LOS ANGELES (Reuters) - Former Los Angeles County Sheriff Lee Baca pleaded not guilty on Friday to charges he sought to obstruct a federal corruption probe that overshadowed the final years of his tenure as chief custodian of the nation's largest county jail system.
Baca, who is 74 and suffers from Alzheimer's disease, was indicted last week on three new criminal charges after he backed out of an earlier plea agreement rather than face a sentence tougher than the six-month term a federal judge rejected as too lenient.
He entered a not guilty plea on Friday to all three new felony charges - obstruction of justice, conspiracy to obstruct justice and lying to federal investigators - and could face up to 20 years in prison if convicted.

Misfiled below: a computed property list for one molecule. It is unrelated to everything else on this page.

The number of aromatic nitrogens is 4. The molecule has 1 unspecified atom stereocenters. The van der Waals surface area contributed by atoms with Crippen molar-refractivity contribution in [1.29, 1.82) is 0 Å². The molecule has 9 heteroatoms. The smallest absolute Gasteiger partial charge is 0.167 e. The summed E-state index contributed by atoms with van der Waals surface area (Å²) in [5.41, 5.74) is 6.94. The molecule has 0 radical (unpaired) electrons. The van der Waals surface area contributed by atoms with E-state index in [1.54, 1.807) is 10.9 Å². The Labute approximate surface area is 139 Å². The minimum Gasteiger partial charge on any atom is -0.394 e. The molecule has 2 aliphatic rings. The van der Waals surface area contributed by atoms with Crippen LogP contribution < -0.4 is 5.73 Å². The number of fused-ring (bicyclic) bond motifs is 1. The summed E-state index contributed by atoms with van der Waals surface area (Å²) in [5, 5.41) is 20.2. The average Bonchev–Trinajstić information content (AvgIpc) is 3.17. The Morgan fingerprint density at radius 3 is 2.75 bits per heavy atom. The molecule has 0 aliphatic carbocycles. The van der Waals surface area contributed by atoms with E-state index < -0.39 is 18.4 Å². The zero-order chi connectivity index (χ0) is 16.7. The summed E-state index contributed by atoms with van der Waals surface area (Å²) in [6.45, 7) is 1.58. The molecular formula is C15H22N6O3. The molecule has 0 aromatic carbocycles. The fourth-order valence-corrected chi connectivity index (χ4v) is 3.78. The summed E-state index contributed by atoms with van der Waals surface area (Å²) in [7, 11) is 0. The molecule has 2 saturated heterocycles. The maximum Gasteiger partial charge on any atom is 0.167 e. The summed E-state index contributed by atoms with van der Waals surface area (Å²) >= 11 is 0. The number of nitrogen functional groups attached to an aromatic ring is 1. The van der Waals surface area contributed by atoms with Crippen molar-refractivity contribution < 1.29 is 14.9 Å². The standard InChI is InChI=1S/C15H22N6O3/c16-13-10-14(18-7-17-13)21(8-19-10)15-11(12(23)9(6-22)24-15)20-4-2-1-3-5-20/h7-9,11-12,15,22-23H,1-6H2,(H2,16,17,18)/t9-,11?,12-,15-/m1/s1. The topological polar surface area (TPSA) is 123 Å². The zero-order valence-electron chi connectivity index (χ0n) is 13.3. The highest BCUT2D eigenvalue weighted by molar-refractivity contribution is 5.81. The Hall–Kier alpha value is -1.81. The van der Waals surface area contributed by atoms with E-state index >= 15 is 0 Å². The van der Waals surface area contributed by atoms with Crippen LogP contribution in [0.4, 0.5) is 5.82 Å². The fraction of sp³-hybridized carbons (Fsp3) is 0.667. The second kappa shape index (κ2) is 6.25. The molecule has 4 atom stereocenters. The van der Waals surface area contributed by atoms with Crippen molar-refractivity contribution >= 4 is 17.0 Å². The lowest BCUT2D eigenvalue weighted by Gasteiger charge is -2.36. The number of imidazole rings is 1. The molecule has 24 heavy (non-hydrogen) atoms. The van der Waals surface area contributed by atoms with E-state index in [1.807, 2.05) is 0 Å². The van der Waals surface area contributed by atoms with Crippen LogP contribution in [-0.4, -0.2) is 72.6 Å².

Federal prosecutors previously had agreed to recommend a prison term of no more than six months in return for Baca's guilty plea to a single count of making a false statement to investigators.
Both prosecutors and defense lawyers cited the retired lawman's recent Alzheimer's diagnosis in their reasoning for seeking a sentence under the original deal that was far less than the maximum five-year penalty.
But in a surprise decision in July, U.S. District Judge Percy Anderson refused to approve the agreement, ruling that it understated the seriousness of the offense.
Baca served as the top elected law enforcement official in Los Angeles for 15 years before retiring in January 2014 amid a federal investigation of inmate abuse and other wrongdoing, including cover-up attempts, at two downtown lockups.
(Reporting by Paula Lehman in Los Angeles; Writing by Steve Gorman; Editing by Tom Brown)